This one is a no-brainer, but expressing your gratitude and appreciation when someone offers or agrees to help you is important. Express gratitude to the person who helped you directly, which will make them feel valued as a trusted person in your life and may encourage them to offer their support in the future, but also as a daily practice. Practicing expressing gratitude for the support and people in your life can help you feel more positive emotions, relish good experiences, build stronger relationships, and even improve your health. 
Accept help graciously
It can be really uncomfortable to accept help when it’s offered to us, but if someone offers to help, accept their assistance graciously. Don’t make people second guess their support by apologizing for bothering them or expressing guilt toward accepting their assistance, and avoid downplaying their efforts or refusing their help outright. Allow yourself to be vulnerable, and remember that asking for help is a sign of strength, not weakness!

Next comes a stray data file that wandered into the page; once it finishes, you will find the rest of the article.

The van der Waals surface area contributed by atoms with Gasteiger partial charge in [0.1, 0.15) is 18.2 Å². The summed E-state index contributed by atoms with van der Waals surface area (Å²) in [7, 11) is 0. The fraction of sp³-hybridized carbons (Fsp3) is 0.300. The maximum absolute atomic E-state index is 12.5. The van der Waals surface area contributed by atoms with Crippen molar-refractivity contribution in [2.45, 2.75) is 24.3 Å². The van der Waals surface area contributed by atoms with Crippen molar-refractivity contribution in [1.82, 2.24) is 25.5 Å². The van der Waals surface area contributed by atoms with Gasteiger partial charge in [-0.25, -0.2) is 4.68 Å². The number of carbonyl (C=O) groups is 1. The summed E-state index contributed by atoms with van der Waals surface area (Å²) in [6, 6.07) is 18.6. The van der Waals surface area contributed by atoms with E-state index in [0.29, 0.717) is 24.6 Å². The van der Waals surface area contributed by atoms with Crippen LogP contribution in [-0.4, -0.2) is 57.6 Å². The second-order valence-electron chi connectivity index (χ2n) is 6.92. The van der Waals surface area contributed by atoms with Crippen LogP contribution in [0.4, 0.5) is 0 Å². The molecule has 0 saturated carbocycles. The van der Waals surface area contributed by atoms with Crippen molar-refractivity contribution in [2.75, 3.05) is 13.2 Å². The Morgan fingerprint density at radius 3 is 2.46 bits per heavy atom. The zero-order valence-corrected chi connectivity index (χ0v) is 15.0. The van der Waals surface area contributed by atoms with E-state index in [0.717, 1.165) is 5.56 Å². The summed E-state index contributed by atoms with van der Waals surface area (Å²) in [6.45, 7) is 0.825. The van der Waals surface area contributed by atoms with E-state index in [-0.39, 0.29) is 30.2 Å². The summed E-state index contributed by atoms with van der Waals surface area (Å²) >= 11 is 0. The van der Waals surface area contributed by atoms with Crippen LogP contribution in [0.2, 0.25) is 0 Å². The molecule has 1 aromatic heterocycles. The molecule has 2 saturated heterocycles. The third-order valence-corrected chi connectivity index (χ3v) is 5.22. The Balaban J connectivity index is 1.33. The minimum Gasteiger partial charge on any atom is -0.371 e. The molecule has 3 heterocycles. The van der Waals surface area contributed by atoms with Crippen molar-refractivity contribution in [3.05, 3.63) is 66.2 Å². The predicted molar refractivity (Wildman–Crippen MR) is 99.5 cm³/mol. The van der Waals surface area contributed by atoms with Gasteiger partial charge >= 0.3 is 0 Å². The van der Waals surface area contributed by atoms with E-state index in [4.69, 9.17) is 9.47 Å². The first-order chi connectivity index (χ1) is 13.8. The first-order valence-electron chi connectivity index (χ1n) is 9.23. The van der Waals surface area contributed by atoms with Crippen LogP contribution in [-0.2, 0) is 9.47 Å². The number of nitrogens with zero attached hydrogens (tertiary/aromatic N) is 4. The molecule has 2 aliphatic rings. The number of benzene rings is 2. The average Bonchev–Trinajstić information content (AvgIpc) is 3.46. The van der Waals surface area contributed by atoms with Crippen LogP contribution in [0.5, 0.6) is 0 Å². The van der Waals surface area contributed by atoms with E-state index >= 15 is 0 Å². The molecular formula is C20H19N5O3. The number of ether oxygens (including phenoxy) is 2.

Acknowledge that others can make us better
Acknowledging that others can help us better people is an important part of personal growth and development. Many of us believe that we should know how to do everything, but being open-minded and receptive to learning from others can open a world of knowledge, ideas and inspiration that you may have never encountered otherwise.
As women, we often feel like we need to “have it all” – the perfect home life, career, goals, routines – but the only way to actually “have it all” is by accepting that you cannot do it all (at least by yourself!), realizing that asking for help is courageous and a sign of strength, and building a support system that allows you to have as much of it – whatever that may be for you- as possible! If we become better at asking for help when we need it, the more help we will receive – in turn, we can begin to create an environment where we receive and give support in an abundant way, which the world could definitely use more of right now! So we’ll leave you with this challenge: to start asking for help when you need it, confidently and without shame.
If you want to learn more about supporting and putting yourself first, check out our blog on “healthy selfishness” here.